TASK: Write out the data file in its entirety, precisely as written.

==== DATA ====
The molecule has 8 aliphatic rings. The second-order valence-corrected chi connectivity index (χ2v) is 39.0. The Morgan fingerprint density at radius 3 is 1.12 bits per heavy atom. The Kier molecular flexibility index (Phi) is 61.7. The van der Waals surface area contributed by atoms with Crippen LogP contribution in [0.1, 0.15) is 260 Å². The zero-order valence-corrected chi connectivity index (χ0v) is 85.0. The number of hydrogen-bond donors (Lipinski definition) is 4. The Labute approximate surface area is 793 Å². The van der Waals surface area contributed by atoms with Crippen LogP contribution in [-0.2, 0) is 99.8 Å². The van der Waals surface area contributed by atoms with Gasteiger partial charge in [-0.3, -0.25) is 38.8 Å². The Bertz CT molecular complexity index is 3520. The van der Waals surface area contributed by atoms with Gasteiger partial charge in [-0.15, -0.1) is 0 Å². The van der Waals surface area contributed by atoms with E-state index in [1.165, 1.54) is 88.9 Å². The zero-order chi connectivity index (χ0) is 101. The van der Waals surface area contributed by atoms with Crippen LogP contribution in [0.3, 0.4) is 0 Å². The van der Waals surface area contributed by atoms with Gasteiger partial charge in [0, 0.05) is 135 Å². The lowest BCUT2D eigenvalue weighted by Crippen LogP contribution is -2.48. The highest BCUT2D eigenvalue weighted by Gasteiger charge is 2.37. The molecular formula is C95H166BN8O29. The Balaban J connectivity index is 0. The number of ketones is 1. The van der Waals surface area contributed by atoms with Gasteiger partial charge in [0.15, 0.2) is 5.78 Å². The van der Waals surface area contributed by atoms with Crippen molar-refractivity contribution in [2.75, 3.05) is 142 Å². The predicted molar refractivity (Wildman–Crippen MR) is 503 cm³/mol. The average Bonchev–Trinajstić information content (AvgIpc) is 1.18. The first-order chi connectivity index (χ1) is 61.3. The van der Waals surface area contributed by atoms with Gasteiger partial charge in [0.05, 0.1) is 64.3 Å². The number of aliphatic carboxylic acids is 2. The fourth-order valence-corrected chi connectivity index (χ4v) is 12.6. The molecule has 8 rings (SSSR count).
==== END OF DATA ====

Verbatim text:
The molecule has 8 aliphatic rings. The second-order valence-corrected chi connectivity index (χ2v) is 39.0. The Morgan fingerprint density at radius 3 is 1.12 bits per heavy atom. The Kier molecular flexibility index (Phi) is 61.7. The van der Waals surface area contributed by atoms with Crippen LogP contribution in [0.1, 0.15) is 260 Å². The zero-order valence-corrected chi connectivity index (χ0v) is 85.0. The number of hydrogen-bond donors (Lipinski definition) is 4. The Labute approximate surface area is 793 Å². The van der Waals surface area contributed by atoms with Crippen LogP contribution in [-0.2, 0) is 99.8 Å². The van der Waals surface area contributed by atoms with Gasteiger partial charge in [-0.3, -0.25) is 38.8 Å². The Bertz CT molecular complexity index is 3520. The van der Waals surface area contributed by atoms with Gasteiger partial charge in [-0.15, -0.1) is 0 Å². The van der Waals surface area contributed by atoms with E-state index in [1.165, 1.54) is 88.9 Å². The zero-order chi connectivity index (χ0) is 101. The van der Waals surface area contributed by atoms with Crippen LogP contribution in [0.3, 0.4) is 0 Å². The van der Waals surface area contributed by atoms with Gasteiger partial charge in [0, 0.05) is 135 Å². The lowest BCUT2D eigenvalue weighted by Crippen LogP contribution is -2.48. The highest BCUT2D eigenvalue weighted by Gasteiger charge is 2.37. The molecular formula is C95H166BN8O29. The Balaban J connectivity index is 0. The number of ketones is 1. The van der Waals surface area contributed by atoms with Gasteiger partial charge in [0.15, 0.2) is 5.78 Å². The van der Waals surface area contributed by atoms with Crippen molar-refractivity contribution in [2.75, 3.05) is 142 Å². The predicted molar refractivity (Wildman–Crippen MR) is 503 cm³/mol. The average Bonchev–Trinajstić information content (AvgIpc) is 1.18. The first-order chi connectivity index (χ1) is 61.3. The van der Waals surface area contributed by atoms with Gasteiger partial charge in [0.05, 0.1) is 64.3 Å². The number of aliphatic carboxylic acids is 2. The fourth-order valence-corrected chi connectivity index (χ4v) is 12.6. The molecule has 8 rings (SSSR count).